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The Measure of the Environmental Movement's Success



Ten years ago, Tom Knudson galvanized the West by revealing what had become of California's Sierra Nevada -- the mountains that inspired the formation of the Sierra Club and that John Muir called the Range of Light.

Knudson's 1991 series in the Sacramento Bee revealed that the Sierra was under siege from five horsemen of a coming apocalypse: logging, grazing and fire suppression, as well as suburban sprawl and air pollution in the mighty range's western foothills.

His articles, which won a Pulitzer Prize, inspired a public outcry, legislative hearings, a massive scientific study, and finally, early this year, an about-face in how the United States Forest Service manages its 18,000 square miles of the range.

Now, 10 years later, Tom Knudson has launched another series in the Bee, headlined "Environment, Inc." This time he attacks the West's and the nation's environmental movement as overpaid, overzealous, reckless in its desire to sue and "chaotic and shrill."

If this were almost any other journalist, we could blow off the series. But this is Tom Knudson, and we should pay attention to what turned him from a journalist who has spent two decades muckraking environmentalism's enemies to one who is muckraking environmentalism.

Judging by the emotional content of the series, he was most offended by environmentalism's end-of-the-world, doomsday rhetoric in millions of pieces of direct ("junk") mail. Direct mail is the public face of environmentalism, and that face, he indicated, is often covered with angry red blotches. The letters are hysterical, overstated and, at times, flat-out wrong.

But Knudson was not all negative. He closes his series with a celebration of grassroots groups, conservation-minded ranchers, and those, like The Nature Conservancy, who buy land to save it. He wants a pure, close-to-the-earth environmental movement that protects the land, works cooperatively with rural people, and is calm and scientific rather than hysterical in tone and focused on raising big bucks.

Who doesn't? But that time is past. Environmentalism in the West is no longer a puny movement struggling to get the attention of the American public. For eight years, we sat at the right hand of power in the Clinton administration, working a revolution. We created national monuments, we put 80,000 square miles of roadless national forest off limits to roading, we created regulations to reform hard-rock mining, we ended dam building and began to talk of pulling dams down.

We had that power because the American people have bought into environmentalism and Clinton knew it. In a brief few decades, everything in the West has changed except one thing: We in the environmental movement still see ourselves as a beleaguered minority fighting against all odds to change the American West.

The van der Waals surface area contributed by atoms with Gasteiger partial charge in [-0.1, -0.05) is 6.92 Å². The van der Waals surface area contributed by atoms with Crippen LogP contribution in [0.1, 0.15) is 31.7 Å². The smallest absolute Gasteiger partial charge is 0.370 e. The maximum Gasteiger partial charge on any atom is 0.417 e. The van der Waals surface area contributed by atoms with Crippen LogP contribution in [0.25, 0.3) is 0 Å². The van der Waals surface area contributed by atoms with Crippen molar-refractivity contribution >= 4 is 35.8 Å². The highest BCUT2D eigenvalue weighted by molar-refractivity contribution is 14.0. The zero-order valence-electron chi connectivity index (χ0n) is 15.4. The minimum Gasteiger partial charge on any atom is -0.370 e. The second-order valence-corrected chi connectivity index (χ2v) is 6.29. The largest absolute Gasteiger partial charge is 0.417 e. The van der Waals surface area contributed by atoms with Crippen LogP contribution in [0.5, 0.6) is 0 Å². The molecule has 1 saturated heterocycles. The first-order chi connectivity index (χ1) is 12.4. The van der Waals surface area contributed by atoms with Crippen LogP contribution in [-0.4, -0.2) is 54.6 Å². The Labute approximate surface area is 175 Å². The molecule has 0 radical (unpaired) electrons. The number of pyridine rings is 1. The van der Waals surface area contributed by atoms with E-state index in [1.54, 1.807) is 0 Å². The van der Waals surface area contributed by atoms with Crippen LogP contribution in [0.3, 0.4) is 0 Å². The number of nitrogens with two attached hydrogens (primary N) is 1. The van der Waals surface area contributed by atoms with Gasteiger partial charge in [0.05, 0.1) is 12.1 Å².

Now comes George W. Bush, with his frontal attack on the roadless initiative, with a plan to build a power plant a week, and a determination to drill in the Arctic and the new national monuments. In response, we push panic buttons and act as if he, rather than us, has the nation and major global trends on his side.

We have forgotten that this president's father ended underground nuclear testing, vetoed an enormous dam outside Denver, and signed a law to reform the use of irrigation water in California' Central Valley. Like Clinton, he advanced an environmental agenda because he knew the will of the American people.

To take advantage of our strengths, we have to act like leaders with broad responsibilities, rather than a narrowly focused special interest. We have to fight not just to protect the Arctic and the national monuments and the Rocky Mountain Front, but to help deal with society's energy problems. Old plants must be shut down. New plants and new transmission lines must be built. Efficiency and conservation must be strongly encouraged.

In these coming four years, as in the last eight, the major national groups must sit at the table with the other leaders of the nation. And the environmentalists must be led by relatively well-paid leaders backed by professional staffs. The national groups must even behave in corporate ways: They must be well-organized, have adequate resources and a sensible, inclusive strategy.

It is where success has led us.

Ed Marston is a contributor to Writers on the Range, a service of High Country News ( He is the publisher of High Country News in Paonia, Colorado.

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